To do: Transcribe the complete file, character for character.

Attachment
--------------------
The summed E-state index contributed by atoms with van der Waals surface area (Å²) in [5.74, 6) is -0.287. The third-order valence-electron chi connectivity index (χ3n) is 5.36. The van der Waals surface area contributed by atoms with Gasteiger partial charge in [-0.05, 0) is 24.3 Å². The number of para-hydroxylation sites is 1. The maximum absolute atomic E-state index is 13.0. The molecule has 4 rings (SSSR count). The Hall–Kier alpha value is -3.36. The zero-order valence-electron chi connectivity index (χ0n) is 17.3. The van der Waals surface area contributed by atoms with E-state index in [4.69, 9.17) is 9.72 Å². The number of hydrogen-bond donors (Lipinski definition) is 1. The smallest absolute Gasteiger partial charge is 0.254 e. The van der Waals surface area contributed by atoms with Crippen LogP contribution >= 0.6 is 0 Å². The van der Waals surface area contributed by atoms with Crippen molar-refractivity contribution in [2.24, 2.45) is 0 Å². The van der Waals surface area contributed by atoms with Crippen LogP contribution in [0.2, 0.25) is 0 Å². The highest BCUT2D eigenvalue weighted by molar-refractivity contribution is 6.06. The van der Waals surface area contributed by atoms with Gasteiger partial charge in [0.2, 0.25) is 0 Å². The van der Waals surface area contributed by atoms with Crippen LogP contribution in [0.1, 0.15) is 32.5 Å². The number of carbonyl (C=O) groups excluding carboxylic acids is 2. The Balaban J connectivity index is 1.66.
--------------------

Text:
The summed E-state index contributed by atoms with van der Waals surface area (Å²) in [5.74, 6) is -0.287. The third-order valence-electron chi connectivity index (χ3n) is 5.36. The van der Waals surface area contributed by atoms with Gasteiger partial charge in [-0.05, 0) is 24.3 Å². The number of para-hydroxylation sites is 1. The maximum absolute atomic E-state index is 13.0. The molecule has 4 rings (SSSR count). The Hall–Kier alpha value is -3.36. The zero-order valence-electron chi connectivity index (χ0n) is 17.3. The van der Waals surface area contributed by atoms with E-state index in [4.69, 9.17) is 9.72 Å². The number of hydrogen-bond donors (Lipinski definition) is 1. The smallest absolute Gasteiger partial charge is 0.254 e. The van der Waals surface area contributed by atoms with Crippen LogP contribution >= 0.6 is 0 Å². The van der Waals surface area contributed by atoms with Crippen molar-refractivity contribution in [2.24, 2.45) is 0 Å². The van der Waals surface area contributed by atoms with Crippen LogP contribution in [0.2, 0.25) is 0 Å². The highest BCUT2D eigenvalue weighted by molar-refractivity contribution is 6.06. The van der Waals surface area contributed by atoms with Gasteiger partial charge in [0.2, 0.25) is 0 Å². The van der Waals surface area contributed by atoms with Crippen LogP contribution in [0.1, 0.15) is 32.5 Å². The number of carbonyl (C=O) groups excluding carboxylic acids is 2. The Balaban J connectivity index is 1.66.